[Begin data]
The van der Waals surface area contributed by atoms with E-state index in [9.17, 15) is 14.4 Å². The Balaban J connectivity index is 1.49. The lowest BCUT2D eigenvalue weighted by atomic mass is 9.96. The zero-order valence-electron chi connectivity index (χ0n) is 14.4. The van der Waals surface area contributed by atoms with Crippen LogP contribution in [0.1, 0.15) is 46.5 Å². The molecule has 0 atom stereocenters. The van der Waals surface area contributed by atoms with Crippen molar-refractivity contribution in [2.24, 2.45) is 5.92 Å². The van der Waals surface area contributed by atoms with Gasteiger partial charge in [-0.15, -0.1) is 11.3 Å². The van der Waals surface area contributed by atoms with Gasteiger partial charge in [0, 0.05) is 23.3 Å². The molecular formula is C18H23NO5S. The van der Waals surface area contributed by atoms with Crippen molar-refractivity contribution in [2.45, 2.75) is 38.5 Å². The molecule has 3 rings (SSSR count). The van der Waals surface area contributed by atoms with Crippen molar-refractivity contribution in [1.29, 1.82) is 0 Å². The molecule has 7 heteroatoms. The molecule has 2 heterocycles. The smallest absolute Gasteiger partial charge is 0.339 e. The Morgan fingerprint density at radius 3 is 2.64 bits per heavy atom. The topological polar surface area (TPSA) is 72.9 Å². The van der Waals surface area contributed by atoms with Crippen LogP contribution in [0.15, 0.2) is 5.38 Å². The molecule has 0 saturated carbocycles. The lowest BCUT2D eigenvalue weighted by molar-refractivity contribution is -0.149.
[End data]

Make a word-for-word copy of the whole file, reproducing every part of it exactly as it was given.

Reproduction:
The van der Waals surface area contributed by atoms with E-state index in [9.17, 15) is 14.4 Å². The Balaban J connectivity index is 1.49. The lowest BCUT2D eigenvalue weighted by atomic mass is 9.96. The zero-order valence-electron chi connectivity index (χ0n) is 14.4. The van der Waals surface area contributed by atoms with Crippen LogP contribution in [0.1, 0.15) is 46.5 Å². The molecule has 0 atom stereocenters. The van der Waals surface area contributed by atoms with Crippen molar-refractivity contribution in [2.24, 2.45) is 5.92 Å². The van der Waals surface area contributed by atoms with Gasteiger partial charge in [-0.15, -0.1) is 11.3 Å². The van der Waals surface area contributed by atoms with Gasteiger partial charge in [0, 0.05) is 23.3 Å². The molecular formula is C18H23NO5S. The van der Waals surface area contributed by atoms with Crippen molar-refractivity contribution in [2.45, 2.75) is 38.5 Å². The molecule has 3 rings (SSSR count). The van der Waals surface area contributed by atoms with Crippen molar-refractivity contribution in [1.29, 1.82) is 0 Å². The molecule has 7 heteroatoms. The molecule has 2 heterocycles. The smallest absolute Gasteiger partial charge is 0.339 e. The Morgan fingerprint density at radius 3 is 2.64 bits per heavy atom. The topological polar surface area (TPSA) is 72.9 Å². The van der Waals surface area contributed by atoms with Crippen LogP contribution in [0.15, 0.2) is 5.38 Å². The molecule has 0 saturated carbocycles. The lowest BCUT2D eigenvalue weighted by molar-refractivity contribution is -0.149.